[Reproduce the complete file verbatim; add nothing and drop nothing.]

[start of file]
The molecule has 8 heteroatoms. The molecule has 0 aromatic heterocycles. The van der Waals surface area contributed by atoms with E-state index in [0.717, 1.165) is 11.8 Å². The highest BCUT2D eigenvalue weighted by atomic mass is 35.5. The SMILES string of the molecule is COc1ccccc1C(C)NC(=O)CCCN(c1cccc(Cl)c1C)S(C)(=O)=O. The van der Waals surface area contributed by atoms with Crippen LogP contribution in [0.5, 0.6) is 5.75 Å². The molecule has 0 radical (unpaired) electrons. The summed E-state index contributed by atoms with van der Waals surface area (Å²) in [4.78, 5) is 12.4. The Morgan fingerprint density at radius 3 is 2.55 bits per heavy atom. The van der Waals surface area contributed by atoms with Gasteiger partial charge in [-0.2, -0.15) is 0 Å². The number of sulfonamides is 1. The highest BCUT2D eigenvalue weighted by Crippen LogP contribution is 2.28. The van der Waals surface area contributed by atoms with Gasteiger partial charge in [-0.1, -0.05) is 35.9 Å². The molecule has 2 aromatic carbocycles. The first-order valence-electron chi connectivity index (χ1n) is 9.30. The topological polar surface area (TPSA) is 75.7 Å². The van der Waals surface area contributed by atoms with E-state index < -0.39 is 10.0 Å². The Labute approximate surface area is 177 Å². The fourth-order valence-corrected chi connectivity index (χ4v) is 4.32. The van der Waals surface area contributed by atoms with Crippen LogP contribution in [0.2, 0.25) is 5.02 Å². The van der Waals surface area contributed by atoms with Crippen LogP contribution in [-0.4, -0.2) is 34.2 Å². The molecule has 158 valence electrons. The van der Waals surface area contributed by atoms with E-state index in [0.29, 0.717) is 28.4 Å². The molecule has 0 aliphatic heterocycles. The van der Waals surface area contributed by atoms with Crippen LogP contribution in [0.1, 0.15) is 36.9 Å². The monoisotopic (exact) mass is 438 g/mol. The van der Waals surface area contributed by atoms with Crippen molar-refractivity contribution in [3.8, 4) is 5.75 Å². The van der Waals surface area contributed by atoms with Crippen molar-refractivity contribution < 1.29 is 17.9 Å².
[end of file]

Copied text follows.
The molecule has 8 heteroatoms. The molecule has 0 aromatic heterocycles. The van der Waals surface area contributed by atoms with E-state index in [0.717, 1.165) is 11.8 Å². The highest BCUT2D eigenvalue weighted by atomic mass is 35.5. The SMILES string of the molecule is COc1ccccc1C(C)NC(=O)CCCN(c1cccc(Cl)c1C)S(C)(=O)=O. The van der Waals surface area contributed by atoms with Crippen LogP contribution in [0.5, 0.6) is 5.75 Å². The molecule has 0 radical (unpaired) electrons. The summed E-state index contributed by atoms with van der Waals surface area (Å²) in [4.78, 5) is 12.4. The Morgan fingerprint density at radius 3 is 2.55 bits per heavy atom. The van der Waals surface area contributed by atoms with Gasteiger partial charge in [-0.2, -0.15) is 0 Å². The number of sulfonamides is 1. The highest BCUT2D eigenvalue weighted by Crippen LogP contribution is 2.28. The van der Waals surface area contributed by atoms with Gasteiger partial charge in [-0.1, -0.05) is 35.9 Å². The molecule has 2 aromatic carbocycles. The first-order valence-electron chi connectivity index (χ1n) is 9.30. The topological polar surface area (TPSA) is 75.7 Å². The van der Waals surface area contributed by atoms with E-state index < -0.39 is 10.0 Å². The Labute approximate surface area is 177 Å². The fourth-order valence-corrected chi connectivity index (χ4v) is 4.32. The van der Waals surface area contributed by atoms with Crippen LogP contribution in [0.2, 0.25) is 5.02 Å². The van der Waals surface area contributed by atoms with Crippen LogP contribution in [-0.4, -0.2) is 34.2 Å². The molecule has 158 valence electrons. The van der Waals surface area contributed by atoms with E-state index in [0.29, 0.717) is 28.4 Å². The molecule has 0 aliphatic heterocycles. The van der Waals surface area contributed by atoms with Crippen LogP contribution in [0.1, 0.15) is 36.9 Å². The monoisotopic (exact) mass is 438 g/mol. The van der Waals surface area contributed by atoms with Crippen molar-refractivity contribution in [3.8, 4) is 5.75 Å². The van der Waals surface area contributed by atoms with Crippen molar-refractivity contribution < 1.29 is 17.9 Å².